I have no idea where she first bought or received that bow. She had her own story for it, I’m sure, or maybe it meant nothing to her, it was just a pretty bow to wear. But it means something to me, and I often scroll through the photos in my phone, and when I come across that one, I always stop and stare at it for a little while, the way I stared at it on the dresser when I was little. Today, both my grandparents are gone and so is the house. The house that I used to get lost in, the house I used to explore, and the house where I couldn’t find that very same bow after my grandma died. It was lost just like the house. And just like her.

I always admired my grandmother. She would tell me stories of when she was younger about her volunteer ventures. There was a room at the Flint Institute of Arts for called Art Rentals, where community members could rent lovely pieces of art for their homes. It’s not there anymore, it’s lost just like the house, just like the bow, just like her, but yet I can still picture her sitting there, volunteering her time so that others could borrow a beautiful painting or drawing to hang in their home. Maybe she wore that red bow as she carefully read a novel, waiting for someone to visit and explore. And maybe that red bow matched some of the watercolors surrounding her, and I’m sure my grandmother was as gorgeous and rare as those pieces of artwork.

 

I remember when my sisters and I were younger; we would visit my grandparents’ house. It was such a big house, and it looked like a castle. It was easy to get lost in. It’s so strange now thinking back. We were curious, a little mischievous. We’d sneak into my grandparents’ bedroom and rummage through their closets. My grandpa’s many hats and jackets and my grandma’s makeup, purses, shoes, faux fur coats, jewels. I remember specifically finding that red bow with a clip on the back of it. It was the most radiant, striking bright red I had ever seen, and I remember that I really wanted to take it. But as mischievous as I was, I was not a thief, so I just held it in my hand and admired it.

My dad used to tell me so many stories about my grandparents, and somehow I would always picture my grandma wearing that bow while she saved the world. (Because why not look fabulous at the same time?) And now I like to picture how she came across it. (I never did ask her, though I wish I would have.) Maybe she found the bow at some flea market years and years and years ago, when she was young and road-tripping through the states. I can see it now, the flea market a vast array of colors with smiling, jovial people all around. Booths scattered across a long stretches of grass, selling everything you could think of. Maybe there was furniture, jewelry, vintage clothes, shoes, bags, handmade soaps, dream-catchers, flowers, paintings, coffee, and of course, bows.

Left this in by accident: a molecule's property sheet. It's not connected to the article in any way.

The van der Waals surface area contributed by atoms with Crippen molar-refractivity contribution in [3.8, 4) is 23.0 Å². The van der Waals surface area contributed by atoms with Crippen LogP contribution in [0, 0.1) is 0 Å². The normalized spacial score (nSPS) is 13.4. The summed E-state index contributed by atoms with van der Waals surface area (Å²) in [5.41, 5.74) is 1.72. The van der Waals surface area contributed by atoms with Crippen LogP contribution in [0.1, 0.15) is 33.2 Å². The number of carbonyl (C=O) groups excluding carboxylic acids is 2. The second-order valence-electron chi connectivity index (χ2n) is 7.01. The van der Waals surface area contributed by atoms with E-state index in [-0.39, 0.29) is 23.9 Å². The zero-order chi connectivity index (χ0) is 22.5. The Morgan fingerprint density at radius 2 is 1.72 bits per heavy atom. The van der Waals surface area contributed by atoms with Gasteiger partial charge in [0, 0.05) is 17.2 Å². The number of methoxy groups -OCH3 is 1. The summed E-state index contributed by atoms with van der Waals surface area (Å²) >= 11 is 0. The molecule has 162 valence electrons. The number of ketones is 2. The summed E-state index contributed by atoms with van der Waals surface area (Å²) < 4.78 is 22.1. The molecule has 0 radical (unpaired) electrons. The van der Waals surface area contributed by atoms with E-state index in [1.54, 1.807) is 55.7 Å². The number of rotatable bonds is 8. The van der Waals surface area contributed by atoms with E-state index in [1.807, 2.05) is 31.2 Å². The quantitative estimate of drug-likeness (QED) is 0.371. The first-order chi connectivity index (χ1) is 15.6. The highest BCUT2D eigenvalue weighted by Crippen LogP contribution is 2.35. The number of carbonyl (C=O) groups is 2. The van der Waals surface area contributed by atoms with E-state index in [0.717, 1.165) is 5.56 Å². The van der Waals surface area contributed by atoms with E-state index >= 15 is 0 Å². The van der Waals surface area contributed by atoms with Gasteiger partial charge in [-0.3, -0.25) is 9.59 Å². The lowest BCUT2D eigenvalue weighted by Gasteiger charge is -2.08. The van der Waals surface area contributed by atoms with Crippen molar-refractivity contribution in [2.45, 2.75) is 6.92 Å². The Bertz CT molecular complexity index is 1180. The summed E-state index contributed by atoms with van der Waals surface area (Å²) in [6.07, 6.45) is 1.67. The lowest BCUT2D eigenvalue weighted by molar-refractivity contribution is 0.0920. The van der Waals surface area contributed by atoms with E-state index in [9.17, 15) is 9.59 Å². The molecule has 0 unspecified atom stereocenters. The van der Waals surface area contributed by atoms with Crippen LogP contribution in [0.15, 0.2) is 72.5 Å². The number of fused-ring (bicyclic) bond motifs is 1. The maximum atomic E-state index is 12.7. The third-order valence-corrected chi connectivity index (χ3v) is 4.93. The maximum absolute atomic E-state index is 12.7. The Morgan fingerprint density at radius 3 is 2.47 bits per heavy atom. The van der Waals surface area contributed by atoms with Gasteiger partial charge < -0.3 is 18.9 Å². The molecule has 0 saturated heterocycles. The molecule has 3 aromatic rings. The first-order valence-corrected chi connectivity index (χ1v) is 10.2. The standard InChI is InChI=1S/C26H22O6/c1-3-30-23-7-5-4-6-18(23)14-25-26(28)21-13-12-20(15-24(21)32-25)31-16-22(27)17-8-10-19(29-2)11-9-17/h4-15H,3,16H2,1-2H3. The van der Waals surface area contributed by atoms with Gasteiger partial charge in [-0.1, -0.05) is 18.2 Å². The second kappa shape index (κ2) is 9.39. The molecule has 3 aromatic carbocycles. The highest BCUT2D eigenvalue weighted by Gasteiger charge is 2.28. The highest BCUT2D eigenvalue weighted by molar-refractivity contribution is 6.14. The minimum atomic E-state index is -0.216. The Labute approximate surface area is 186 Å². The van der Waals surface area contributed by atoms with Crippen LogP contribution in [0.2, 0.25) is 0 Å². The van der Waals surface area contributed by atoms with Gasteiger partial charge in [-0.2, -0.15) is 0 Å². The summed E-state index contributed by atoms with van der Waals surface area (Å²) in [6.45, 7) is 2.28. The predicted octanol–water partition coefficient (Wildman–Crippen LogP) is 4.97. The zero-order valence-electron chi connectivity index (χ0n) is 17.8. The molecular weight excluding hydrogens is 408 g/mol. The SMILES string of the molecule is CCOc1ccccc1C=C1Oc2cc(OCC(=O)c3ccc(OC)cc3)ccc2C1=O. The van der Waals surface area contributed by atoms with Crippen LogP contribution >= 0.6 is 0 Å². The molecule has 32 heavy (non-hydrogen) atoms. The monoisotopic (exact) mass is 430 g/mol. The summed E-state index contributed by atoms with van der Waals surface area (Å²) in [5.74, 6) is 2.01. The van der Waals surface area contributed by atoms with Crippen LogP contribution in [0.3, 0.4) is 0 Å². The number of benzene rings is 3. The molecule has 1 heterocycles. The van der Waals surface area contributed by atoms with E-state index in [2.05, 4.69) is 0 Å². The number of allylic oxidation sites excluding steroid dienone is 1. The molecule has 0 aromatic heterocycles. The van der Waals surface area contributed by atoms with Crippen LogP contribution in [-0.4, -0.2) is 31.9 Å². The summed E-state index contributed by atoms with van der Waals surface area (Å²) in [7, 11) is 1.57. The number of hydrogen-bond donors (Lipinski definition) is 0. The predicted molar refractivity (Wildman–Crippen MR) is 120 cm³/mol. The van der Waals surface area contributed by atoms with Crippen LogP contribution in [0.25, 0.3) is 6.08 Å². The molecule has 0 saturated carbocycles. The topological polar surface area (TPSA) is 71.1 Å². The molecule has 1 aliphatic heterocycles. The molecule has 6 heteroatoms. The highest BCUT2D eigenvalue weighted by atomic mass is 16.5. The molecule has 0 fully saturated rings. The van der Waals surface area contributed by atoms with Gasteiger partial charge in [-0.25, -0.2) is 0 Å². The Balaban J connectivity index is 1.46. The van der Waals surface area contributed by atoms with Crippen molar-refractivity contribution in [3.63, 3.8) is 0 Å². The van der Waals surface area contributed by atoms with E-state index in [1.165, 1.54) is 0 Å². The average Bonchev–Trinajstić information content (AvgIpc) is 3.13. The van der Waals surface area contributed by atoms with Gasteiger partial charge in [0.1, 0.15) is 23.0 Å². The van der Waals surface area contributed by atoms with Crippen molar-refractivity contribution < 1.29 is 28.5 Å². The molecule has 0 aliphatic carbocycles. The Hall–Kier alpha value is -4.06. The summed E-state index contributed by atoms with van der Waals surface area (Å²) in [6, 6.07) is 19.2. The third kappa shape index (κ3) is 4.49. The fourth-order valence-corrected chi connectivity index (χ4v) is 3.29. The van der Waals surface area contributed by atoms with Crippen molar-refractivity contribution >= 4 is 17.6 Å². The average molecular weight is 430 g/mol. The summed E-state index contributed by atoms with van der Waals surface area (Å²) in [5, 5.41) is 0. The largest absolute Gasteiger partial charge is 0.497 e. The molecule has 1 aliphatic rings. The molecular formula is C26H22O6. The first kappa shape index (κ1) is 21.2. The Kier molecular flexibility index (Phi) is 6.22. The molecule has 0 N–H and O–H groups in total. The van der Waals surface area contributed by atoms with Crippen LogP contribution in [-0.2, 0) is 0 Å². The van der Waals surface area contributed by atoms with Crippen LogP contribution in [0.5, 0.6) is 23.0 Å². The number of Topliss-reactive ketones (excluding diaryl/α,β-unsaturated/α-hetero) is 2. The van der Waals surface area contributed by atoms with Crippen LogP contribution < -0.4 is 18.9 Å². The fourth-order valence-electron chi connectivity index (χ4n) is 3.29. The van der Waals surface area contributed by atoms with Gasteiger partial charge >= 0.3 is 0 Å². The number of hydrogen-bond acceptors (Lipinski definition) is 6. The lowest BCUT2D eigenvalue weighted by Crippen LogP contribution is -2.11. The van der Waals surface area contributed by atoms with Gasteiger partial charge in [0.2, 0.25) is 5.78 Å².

Maybe this was the year my grandma started her collection, before she embarked on her many adventures. Maybe it started with that very red bow…

Sounds of Sunday Morning

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I am far away from home, yet I am there. My eyes are closed, and I can see and hear everything. It is Sunday morning and I hear the muffled static of the stereo being turned on, a distinct white noise that transforms into a thumping beat of classic rock. It’s a signal, a signal that it’s time to wake up. Groggy and restless, I finally lift myself from the bed, its ancient mattress coils emitting a resounding, shrill squeak. I make my way downstairs to our piano room, and from there, the kitchen is half visible. I can see the back of my dad’s head as he carefully leans over the morning paper, flipping and folding, fluttering and flapping, building a crescendo of rustles. He obnoxiously slurps from his cup of coffee, and it makes me think of a large crashing wave. I’m now sitting on our couch next to the window, and another pot of coffee is brewing, bubbling; it sings a song of drip, drop, drip, drop, interrupted by rough coughs of steam every so often. I can already smell it from the piano room, and its scent conditions my mouth to water and my stomach to rumble like a distant thunderstorm. But I stay where I am–my favorite room in the house–and I try to block out the sounds of the coffee–it’s a torture to wait. So I focus on the sweet melody of a bird’s song outside, intertwining with the tinkling and plinking of our wind chime as it catches a gentle breeze; the harmony contrasts with the sounds of our stereo, which has become louder and louder, vivacious booms of the music which shake the entire room and thud within my chest. I’m lost for a moment, until my dog lets out a ferocious bark from outside the window, less of a bow- wow, more of a ruff, and this makes me think of how people say that dogs bark in different languages, just like humans speak in different languages, but these thoughts are soon interrupted by the cheerful tone of my dad’s voice: “Coffee’s ready!” And I start thinking, that sentence may be the most beautiful sound in the world.